John, a pastor friend of ours, said recently that our emotions are like an elephant and we are the rider/handler, or mahout. The rider has the implements of control, yet sits in a precarious position because the elephant is much stronger. Most mahouts today live in India and Thailand. A recent study of these mahouts divulged that most of them were raised with the elephants they handle, and all of them claimed a deep love for their animals. Yet an overwhelming 91.7% have been attacked/injured by their elephant. Among the mahouts who have been attacked by an elephant, 56.7% were attacked more than three times and remaining 35% were attacked one or two times. According to the nature of injuries sustained, 45% of the respondents received major injuries, 26.7% sustained minor injuries, and the remaining 20% of them were grievously injured with a resultant handicap.[2]

Our emotions are like those elephants. We are familiar with them since they’ve been around as long as we can remember. Yet they can catch us off guard, wound us, or even provoke despair and sadness. Dreams move like shadows, nighttime waves on an ocean shore, difficult to understand because of the darkness of the subconscious. They are unpredictable reflections of our elephants/emotions but often reveal what we cannot see in our waking moments. Dreams are neither right nor wrong. They rise in our deepest psyche where our truest personality resides. Can their meanings be harnessed? Is it possible to tame their frightening episodes or banish their lusty images?

A horse or dog whisperer is someone who has an almost mysterious ability to communicate with horses or dogs. They can communicate on equine or canine levels to bring difficult animals under control and to rehabilitate animals that seem beyond help. Jesus is our elephant whisperer. He not only can tame our emotions but he brings sense out of them and orders them into life-giving patterns. Furthermore, Jesus moves effortlessly through our subconscious world and clearly sees the sources and meanings of our dreams. He can help us control them, banish them, and learn from them.

Paul explains in 1 Corinthians 2 that because of the Holy Spirit, we have access to the very thoughts of God. In chapters 14-16 of his gospel, John explains the work and purposes of the Holy Spirit: God’s constant companionship, his desire to open our hearts and minds to God’s truth, and his superhuman ability to do for us what we cannot do for ourselves. Paul teaches that those whose lives are under the control of the Holy Spirit—our Elephant Whisperer—will enjoy love, joy, peace, patience, kindness, goodness, faithfulness, gentleness, and self control (Galatians 5:22-23).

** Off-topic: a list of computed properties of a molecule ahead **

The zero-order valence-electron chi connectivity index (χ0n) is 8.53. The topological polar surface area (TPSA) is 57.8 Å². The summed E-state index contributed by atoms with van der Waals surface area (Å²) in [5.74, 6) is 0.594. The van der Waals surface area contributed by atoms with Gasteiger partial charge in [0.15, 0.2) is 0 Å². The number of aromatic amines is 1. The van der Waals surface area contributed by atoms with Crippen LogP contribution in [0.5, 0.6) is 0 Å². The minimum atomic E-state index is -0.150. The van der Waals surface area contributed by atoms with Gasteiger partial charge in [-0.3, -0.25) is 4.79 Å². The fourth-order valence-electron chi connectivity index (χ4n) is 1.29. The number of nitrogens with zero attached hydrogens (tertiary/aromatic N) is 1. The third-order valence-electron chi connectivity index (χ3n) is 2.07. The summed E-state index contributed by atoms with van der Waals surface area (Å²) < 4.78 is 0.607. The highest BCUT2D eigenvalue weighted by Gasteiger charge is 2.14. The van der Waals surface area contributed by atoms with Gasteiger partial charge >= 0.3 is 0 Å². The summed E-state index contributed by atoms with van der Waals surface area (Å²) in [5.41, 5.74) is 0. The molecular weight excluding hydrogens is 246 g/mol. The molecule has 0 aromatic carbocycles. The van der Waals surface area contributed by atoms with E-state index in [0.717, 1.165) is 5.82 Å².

But back to dreams…

Remember my disturbing dream of the bridge and the jumper? I was led to a godly counselor who helped me understand that this dream revealed that I had the Messiah Complex: I was operating with the unconscious belief that I was personally responsible for the decisions and actions of my church members. If they did well, I rejoiced. If they made bad choices, I took the blame. The counselor helped me see how ridiculous this was, and I, in turn, have been able to better manage my life. Depression was the end result of this complex, and now I lead a more normal life with the help of medication.

elephant_rider_by_gorosart-d7azk1i At bedtime I ask God specifically to control my dreams. That children’s prayer, “Now I lay me down to sleep, I ask the Lord my soul to keep….” is a good idea. God revealed to me that I should ask Karon and my children to pray with me to help control my severely troubling dreams that oppressed me for several weeks. I also have learned to wake myself up if a dream begins going toward that bad ending.

I said earlier that dreams are neither right nor wrong. But they can express horrible emotions or gratuitous sexual fantasies that feed the evil tendencies we all find within us. In that same nighttime prayer—or perhaps throughout the night—ask God to remove all that is profane from your dreams. (For ideas, read Galatians 5:16-21).

How about your dreams? Perhaps the Elephant Whisperer will open a window for you into this mysterious world.

 

[1] Meaning of dreams: http://www.huffingtonpost.com/dreamscloud/meaning-of-dreams_b_4504512.html

[2] http://asiannature.org/sites/default/files/OR%2014%20Elephant%20attacks%20on%20mahouts%20in%20Kerala.pdf